larly Jouab and Obadiah, must have said k Shall be cut off from among the people.] somewhat of the Messiah. It is abundantly One cannot imagine a more masterly ad- sufficient, that it is true of the prophets in dress than tbis, to warn the Jews of the general.

m T. m To you first.) Accordingly the gospel SY TW amp *250*, &c. And I choose was (by the astonishing grace of our blessed it, because it is plain, (as Orobio with his Redeemer) every where offered first to the usual sagacity objects to Limborch,) that Jews. Had it becn otherwise, humanly Christ did not in fact turn every one of them speaking, many who were converted in fron their iniquitics, though it must be this method might have been exasperated allowed, that he took such steps as were and lost.


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As children of the covenant, Jesus was first sent to them. 535 ren of the prophets, coming manner : for you have peculiar obli. Sect. and of the covenant motions to do it as wou are the child which God made with sa

gations to do it, as you are the children of the our fathers, saying prophets, and of the covenant which God constitu- A

Acts unto Abraham, And ted of old with our fathers, saying to Abraham III. 25. in thy seed shall all ,

again and again, (Gen. xii. 3. xviii. 18. xxii. the kindreds of the a earth be blessed. 18.) And in thy seed shall all the families of the

26 Unto you first earth be blessed.And accordingly this 26 God baving raised up Messiah who was promised as so extensive and him to bless you, in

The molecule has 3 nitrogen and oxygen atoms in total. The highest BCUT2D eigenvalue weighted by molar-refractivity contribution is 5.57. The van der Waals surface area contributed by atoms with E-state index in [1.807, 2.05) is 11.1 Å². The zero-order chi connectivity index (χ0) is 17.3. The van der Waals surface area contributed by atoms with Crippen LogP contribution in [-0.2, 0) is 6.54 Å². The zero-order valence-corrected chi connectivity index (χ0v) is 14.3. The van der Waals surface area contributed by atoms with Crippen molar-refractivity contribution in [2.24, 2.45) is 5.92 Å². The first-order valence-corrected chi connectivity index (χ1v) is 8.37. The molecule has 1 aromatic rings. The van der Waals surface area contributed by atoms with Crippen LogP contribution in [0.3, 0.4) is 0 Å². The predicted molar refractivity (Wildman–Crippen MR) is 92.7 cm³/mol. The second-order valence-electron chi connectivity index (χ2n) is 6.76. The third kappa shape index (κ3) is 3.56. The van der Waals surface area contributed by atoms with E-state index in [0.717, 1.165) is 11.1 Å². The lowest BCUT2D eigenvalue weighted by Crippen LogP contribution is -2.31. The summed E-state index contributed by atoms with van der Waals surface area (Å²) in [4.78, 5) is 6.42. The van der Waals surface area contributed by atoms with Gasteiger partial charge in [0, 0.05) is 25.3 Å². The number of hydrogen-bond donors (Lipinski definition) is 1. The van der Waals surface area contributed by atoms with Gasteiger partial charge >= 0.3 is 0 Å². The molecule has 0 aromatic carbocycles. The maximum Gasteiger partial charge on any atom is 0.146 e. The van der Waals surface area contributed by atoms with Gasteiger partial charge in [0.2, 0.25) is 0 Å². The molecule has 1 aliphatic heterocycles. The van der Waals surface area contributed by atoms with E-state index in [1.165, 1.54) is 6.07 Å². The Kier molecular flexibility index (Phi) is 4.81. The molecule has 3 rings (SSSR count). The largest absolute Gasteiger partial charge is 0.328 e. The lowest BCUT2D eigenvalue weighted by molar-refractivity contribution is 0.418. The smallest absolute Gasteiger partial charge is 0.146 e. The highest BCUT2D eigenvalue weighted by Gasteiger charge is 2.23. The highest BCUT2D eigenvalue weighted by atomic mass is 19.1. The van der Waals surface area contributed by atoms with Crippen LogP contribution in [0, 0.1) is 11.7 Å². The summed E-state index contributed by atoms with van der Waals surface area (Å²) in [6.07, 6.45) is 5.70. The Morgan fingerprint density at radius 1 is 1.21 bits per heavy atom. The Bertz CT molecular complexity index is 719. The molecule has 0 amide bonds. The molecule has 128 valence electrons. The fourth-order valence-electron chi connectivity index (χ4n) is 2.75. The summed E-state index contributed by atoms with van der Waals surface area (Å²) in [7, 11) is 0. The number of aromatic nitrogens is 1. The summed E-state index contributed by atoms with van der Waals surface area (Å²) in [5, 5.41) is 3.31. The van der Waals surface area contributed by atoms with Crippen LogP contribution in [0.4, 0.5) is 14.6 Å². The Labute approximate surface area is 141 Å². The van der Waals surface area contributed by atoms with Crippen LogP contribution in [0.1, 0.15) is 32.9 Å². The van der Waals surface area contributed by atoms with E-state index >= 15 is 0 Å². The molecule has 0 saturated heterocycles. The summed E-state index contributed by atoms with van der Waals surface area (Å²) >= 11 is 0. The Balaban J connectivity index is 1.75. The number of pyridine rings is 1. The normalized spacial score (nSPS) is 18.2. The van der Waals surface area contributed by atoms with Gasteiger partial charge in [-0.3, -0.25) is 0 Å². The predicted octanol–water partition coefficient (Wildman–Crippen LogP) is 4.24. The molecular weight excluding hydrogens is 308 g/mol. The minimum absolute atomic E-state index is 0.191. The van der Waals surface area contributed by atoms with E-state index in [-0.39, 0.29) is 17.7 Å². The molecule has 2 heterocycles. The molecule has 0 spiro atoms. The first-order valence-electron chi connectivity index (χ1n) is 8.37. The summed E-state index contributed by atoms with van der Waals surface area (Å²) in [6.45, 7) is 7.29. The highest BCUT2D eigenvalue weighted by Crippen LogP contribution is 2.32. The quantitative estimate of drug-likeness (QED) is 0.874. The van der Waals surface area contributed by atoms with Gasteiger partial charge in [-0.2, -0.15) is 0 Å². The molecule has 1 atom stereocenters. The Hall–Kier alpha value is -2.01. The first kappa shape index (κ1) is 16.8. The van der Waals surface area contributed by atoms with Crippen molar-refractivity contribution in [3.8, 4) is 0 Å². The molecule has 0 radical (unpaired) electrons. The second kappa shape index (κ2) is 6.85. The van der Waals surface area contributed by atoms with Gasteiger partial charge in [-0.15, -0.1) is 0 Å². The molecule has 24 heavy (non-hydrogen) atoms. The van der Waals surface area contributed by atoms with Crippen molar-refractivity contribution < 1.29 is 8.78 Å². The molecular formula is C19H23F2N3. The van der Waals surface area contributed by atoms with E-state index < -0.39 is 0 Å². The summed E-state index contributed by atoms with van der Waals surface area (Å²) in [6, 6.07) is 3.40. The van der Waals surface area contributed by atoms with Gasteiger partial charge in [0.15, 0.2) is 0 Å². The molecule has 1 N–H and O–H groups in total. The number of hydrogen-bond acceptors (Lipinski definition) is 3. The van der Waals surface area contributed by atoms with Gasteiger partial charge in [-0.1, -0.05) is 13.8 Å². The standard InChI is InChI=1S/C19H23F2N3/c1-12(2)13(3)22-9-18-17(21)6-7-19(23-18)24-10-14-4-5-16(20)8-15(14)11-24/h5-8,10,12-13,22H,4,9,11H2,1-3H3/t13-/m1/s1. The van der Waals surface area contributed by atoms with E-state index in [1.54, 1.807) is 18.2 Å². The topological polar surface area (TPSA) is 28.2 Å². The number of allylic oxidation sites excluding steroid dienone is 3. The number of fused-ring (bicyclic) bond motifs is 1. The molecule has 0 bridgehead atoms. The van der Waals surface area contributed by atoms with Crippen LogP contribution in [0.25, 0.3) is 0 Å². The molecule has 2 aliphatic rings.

in universal a blessing, has sprung from him ; and turning away every to you first “, God having raised up his child one of you from his Jesus, from the loins of this pious patriarch, iniquities.

has sent him with ample demonstrations of his
divine mission, lately in his own person, and
now by our ministry and the effusion of his
Spirit, to offer pardon and salvation to you, and
to bless you, every one of you turning from your
iniquities o; in which, though by profession you
are God's people, you have been so long in-
dulging yourselves; nor are the vilest and most
aggravated sinners among you excepted from
the grace of such an invitation. Let it there-
fore be your most solicitors care, that this
gracious message may not be addressed to you

in vain.


HAPPY the minister whose beart is thus intent upon all oppor. Ver. tunities of doing good, as these holy apostles were! Happy that 12 faithful servant, who, like them, arrogates nothing to himself, but centres the praise of all in him who is the great source from whom every good and perfect gift proceeds! Happy the man who 13 is himself willing to be forgotten and overlooked, that God may be remembered and owned ! He, like this wise master builder, will lay 15 the foundation deep in a sense of sin, and will charge it with all its aggravations on the sinner, that he may thereby render the tidings of a Saviour welcome; which they can never be till this burden has been felt. Yet will he, like Peter, conduct the charge


verv proper for that purpose: and the verEvery one of you turning from your ini- sion seems farther preferable, as the apostle quities.] That is, All those of you that knew, that the Jews would in fact reject the turn from sin, shall be intitled to his bless gospel, and bring destruction on themselves sing. This, which is just equivalent to as a nation by that means, Beza's, seems a natural version of the words


536 The Priests and Sadducees lay hold on Peter and John. SECT. with tenderness and respect, and be cautious not to overload even